How, when and where to watch August's Perseid meteor shower

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As summer comes to a close, astronomy fans have one last hurrah to look forward to: the Perseid meteor shower.

Each August, the Swift-Tuttle comet puts on a vivid show for onlookers as its orbit crosses Earth’s path, leaving behind debris that streaks across the sky.

According to NASA, 15 to 20 meteors an hour will be visible during the shower’s peak nighttime hours, from early Monday to dawn on Tuesday. The display will have to contend with some extra light from the full moon, which will wash out part of the shower, according to NASA.

It will be easiest to see meteors between 2 a.m. and dawn, though 9 p.m. will mark the start of showtime for most nationwide.

Tips from NASA for successful viewing include:

Find a spot to view the meteor shower that is away from bright lights.

Pack your patience and try not to go on your phone or look at any light, as it will be easier to spot meteors if your eyes are adjusted to the darkness.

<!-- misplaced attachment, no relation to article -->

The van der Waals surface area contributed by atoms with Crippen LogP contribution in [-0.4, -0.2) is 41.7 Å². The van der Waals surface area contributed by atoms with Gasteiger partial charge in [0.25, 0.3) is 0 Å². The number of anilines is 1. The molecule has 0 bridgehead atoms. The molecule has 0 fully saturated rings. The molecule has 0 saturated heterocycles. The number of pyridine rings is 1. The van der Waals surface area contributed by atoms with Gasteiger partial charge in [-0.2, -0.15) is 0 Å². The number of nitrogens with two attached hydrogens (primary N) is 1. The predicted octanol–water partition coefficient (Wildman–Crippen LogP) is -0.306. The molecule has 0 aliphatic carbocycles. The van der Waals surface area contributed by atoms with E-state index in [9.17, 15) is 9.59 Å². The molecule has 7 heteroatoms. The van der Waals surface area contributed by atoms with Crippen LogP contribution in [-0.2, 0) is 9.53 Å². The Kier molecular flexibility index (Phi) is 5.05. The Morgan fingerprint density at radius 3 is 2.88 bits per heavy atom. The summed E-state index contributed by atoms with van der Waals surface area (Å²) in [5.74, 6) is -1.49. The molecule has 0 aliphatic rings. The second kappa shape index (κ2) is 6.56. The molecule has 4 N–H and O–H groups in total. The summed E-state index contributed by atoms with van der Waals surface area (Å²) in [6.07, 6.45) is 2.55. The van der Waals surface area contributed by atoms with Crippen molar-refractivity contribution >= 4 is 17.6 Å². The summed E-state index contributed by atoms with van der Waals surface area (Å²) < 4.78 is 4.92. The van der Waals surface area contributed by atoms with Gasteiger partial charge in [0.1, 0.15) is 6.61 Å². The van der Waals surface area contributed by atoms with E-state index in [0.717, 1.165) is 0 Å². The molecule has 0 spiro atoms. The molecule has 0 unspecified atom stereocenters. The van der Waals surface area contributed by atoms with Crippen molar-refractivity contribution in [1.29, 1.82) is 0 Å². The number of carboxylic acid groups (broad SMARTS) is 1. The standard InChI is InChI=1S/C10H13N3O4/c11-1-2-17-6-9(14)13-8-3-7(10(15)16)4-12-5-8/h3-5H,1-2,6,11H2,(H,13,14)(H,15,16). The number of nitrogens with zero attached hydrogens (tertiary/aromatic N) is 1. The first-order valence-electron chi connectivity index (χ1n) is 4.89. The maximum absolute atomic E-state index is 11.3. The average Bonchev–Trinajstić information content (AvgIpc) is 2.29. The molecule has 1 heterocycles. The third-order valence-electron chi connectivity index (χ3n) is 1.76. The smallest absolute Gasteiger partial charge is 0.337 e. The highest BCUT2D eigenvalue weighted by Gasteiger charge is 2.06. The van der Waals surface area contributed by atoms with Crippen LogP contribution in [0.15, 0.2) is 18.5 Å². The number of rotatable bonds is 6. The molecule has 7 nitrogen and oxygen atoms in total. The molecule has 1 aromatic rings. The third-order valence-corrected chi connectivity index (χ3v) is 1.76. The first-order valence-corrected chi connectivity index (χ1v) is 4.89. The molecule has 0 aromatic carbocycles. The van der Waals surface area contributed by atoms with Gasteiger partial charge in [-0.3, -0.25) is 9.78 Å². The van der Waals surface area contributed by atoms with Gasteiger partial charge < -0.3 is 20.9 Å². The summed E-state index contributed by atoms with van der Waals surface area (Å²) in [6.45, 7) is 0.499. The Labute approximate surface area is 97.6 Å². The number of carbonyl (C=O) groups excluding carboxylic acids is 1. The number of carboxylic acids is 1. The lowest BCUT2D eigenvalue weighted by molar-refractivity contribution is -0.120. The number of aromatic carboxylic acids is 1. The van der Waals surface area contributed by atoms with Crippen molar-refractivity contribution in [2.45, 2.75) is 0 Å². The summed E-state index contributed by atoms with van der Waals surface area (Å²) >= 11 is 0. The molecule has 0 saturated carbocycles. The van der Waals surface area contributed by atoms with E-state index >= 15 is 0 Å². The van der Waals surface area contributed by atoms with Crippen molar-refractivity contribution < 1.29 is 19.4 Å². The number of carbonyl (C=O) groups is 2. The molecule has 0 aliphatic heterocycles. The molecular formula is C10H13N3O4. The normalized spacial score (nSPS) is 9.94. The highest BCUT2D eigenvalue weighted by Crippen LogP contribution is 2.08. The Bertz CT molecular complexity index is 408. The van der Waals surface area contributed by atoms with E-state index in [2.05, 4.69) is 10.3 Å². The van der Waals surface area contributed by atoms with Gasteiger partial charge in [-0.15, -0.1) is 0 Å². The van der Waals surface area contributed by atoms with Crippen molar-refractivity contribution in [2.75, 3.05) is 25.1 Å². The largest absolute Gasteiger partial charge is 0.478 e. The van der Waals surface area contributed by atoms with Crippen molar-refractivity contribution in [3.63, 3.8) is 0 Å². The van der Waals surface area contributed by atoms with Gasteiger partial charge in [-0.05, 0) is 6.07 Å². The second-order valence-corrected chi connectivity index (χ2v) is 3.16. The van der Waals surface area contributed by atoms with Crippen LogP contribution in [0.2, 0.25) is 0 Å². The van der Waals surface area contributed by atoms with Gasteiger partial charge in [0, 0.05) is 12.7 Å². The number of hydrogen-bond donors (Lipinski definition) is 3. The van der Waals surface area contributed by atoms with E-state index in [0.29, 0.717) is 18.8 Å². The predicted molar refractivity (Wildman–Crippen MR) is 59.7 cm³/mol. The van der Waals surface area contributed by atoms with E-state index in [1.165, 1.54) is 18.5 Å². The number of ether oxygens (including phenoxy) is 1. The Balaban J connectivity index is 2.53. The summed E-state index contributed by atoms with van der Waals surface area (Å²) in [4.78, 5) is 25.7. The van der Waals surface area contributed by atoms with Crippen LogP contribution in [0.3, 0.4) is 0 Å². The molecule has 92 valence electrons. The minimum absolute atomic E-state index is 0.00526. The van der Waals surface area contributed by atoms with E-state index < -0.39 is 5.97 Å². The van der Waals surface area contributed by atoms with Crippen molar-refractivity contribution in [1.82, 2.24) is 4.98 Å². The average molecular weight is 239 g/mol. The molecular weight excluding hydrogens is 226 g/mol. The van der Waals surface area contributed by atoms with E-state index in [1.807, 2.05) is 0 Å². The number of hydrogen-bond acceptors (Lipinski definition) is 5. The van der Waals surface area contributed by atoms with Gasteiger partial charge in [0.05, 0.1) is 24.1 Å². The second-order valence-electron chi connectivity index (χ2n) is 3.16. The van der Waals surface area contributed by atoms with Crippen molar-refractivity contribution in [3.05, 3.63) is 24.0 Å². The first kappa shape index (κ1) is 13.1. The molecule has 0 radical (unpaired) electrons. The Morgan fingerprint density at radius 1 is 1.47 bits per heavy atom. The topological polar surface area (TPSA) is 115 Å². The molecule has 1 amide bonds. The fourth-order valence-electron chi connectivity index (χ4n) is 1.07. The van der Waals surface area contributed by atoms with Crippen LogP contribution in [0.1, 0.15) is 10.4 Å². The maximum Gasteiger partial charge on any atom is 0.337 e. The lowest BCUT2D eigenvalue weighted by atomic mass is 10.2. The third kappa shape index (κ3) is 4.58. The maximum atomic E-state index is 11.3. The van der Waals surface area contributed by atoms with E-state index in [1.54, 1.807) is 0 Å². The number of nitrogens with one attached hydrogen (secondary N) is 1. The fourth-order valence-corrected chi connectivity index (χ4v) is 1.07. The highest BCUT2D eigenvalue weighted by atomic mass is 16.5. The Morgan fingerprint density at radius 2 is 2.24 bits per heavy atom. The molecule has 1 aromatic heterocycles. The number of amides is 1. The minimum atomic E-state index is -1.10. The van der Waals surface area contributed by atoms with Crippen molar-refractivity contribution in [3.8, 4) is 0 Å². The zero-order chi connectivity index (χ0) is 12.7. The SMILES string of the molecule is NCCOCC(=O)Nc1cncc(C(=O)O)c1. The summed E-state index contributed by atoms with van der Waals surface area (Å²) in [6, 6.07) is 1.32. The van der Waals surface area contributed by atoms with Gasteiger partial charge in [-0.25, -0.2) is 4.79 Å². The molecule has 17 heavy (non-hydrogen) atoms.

It may take your eyes up to 30 minutes to adjust to the darkness, so if you have time, get to your viewing location a bit early to really take advantage of the spectacle.

The Robert Ferguson Observatory at Sugarloaf Ridge State Park will not be holding any viewing events. But the Chabot Space and Science Center in Oakland will host a viewing party at 3 a.m. on Monday on its observation deck with astronomers ready to provide their knowledge on the shower. Tickets are $8.

If you would rather avoid chilly Bay Area nights, watch along on the NASA Meteor Watch Facebook page as they broadcast the shower live from Huntsville, Alabama starting at 6 p.m. (PDT) Monday and continuing into the early hours of Tuesday.

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